Rumors about Ducati departing from its cozy place under the VW Group’s wing have been swirling pretty much ever since the two first came together. In November, 2020, though, those rumors gained significantly more substance, since it was VW CEO Herbert Diess who was pulling the strings.
At the time, Diess spoke to analysts about future VW Group plans. He went on to say that because Ducati and Lamborghini didn’t fit into the Group’s vision of a connected, largely electrified, and on-demand mobility future, it wasn’t clear how valuable they would remain. Thus, he said, the Group was exploring options to group the two together with Italdesign, then spin all three firms off into a tidy package for a potentially easier sale down the line.
On December 14, 2020, the Volkswagen Supervisory Board met to discuss the Group’s broader Together 2025+ strategy. That’s the tentpole name given to the shared goals of electromobility and digitalization throughout the VW Group and all its brands. As the entire group works toward this goal, it also plans to increase both its efficiency and profitability. I mean, it’s a business, right?
They plan to reduce fixed costs overall by five percent to hit a 2023 deadline, and also plan to reduce materials costs by seven percent over the next two years. It’s unclear what portion of these reduction strategies will fall on Ducati. However, fall they will, because “there is agreement on the Board that Lamborghini and Ducati will remain part of the Volkswagen Group,” according to a statement. Meanwhile, the Bentley brand is shifting over to the Audi Group’s responsibility, so the two luxury marques can get their electrification synergy in order.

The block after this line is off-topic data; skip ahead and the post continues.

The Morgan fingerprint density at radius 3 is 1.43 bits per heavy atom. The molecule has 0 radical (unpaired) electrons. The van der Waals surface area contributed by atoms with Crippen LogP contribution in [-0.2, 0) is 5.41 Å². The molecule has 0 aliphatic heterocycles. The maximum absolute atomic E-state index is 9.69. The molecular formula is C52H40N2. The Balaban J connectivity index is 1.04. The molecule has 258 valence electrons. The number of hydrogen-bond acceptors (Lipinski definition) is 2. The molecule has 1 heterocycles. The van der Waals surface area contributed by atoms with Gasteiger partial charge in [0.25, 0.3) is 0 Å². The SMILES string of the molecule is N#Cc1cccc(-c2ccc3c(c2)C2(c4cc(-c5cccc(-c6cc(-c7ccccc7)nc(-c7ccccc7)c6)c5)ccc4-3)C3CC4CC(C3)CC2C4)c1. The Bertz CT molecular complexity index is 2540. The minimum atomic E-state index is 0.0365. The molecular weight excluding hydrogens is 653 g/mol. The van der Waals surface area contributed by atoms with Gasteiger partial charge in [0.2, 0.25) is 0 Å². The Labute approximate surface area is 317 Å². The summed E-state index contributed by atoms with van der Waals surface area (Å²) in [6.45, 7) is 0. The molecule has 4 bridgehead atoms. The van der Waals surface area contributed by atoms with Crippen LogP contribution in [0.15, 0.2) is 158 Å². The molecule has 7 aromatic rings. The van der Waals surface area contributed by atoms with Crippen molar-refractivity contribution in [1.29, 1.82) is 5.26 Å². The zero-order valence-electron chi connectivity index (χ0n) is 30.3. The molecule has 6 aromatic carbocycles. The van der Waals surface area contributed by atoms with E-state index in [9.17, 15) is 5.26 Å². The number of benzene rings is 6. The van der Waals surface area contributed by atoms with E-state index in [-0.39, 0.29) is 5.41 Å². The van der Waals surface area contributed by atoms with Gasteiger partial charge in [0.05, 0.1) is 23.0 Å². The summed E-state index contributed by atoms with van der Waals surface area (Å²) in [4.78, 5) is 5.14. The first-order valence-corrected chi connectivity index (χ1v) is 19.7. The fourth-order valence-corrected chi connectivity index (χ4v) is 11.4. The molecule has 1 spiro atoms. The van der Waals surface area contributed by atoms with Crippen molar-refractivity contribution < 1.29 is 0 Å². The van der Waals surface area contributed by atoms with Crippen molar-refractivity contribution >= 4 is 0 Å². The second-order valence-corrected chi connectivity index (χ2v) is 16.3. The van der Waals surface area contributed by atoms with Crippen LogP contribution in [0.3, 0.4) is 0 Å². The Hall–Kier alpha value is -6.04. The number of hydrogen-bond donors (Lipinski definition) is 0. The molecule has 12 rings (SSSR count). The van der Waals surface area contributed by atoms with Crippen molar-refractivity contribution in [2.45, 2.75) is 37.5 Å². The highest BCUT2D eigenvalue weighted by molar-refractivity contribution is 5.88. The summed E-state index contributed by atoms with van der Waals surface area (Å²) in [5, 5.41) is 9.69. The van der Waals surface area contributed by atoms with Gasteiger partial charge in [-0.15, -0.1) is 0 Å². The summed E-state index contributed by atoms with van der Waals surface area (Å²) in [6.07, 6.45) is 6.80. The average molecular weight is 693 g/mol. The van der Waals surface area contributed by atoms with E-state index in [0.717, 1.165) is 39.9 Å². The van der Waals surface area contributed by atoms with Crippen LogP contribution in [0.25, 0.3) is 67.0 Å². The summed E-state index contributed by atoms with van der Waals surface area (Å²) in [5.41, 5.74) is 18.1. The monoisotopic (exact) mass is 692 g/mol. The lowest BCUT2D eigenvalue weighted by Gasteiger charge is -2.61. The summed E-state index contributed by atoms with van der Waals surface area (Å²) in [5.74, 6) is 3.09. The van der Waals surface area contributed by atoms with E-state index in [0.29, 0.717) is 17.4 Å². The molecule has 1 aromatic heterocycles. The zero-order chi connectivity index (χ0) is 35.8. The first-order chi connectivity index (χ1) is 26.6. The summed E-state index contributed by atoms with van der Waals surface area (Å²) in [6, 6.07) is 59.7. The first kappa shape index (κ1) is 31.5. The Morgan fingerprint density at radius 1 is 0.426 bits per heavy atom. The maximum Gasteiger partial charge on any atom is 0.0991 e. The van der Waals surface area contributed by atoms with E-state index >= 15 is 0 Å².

What changed? While we’ll never know everything that goes on in meetings like these, you’ll note that there’s no timeframe on this most recent statement. Just how long Lamborghini and Ducati will remain part of the VW Group is unclear. Things could, after all, look very different as mobility needs and wants continue to change.
In November, 2020, Diess spoke about short-, medium-, and long-term plans for the Group. So, it’s still possible that a change may be bubbling away on the back burner, and simply not happening quickly. Since the VW Group isn’t in dire financial straits, there’s no need to rush any action it wishes to take. It’s in a position where it can take its time and/or change its mind, as circumstances dictate.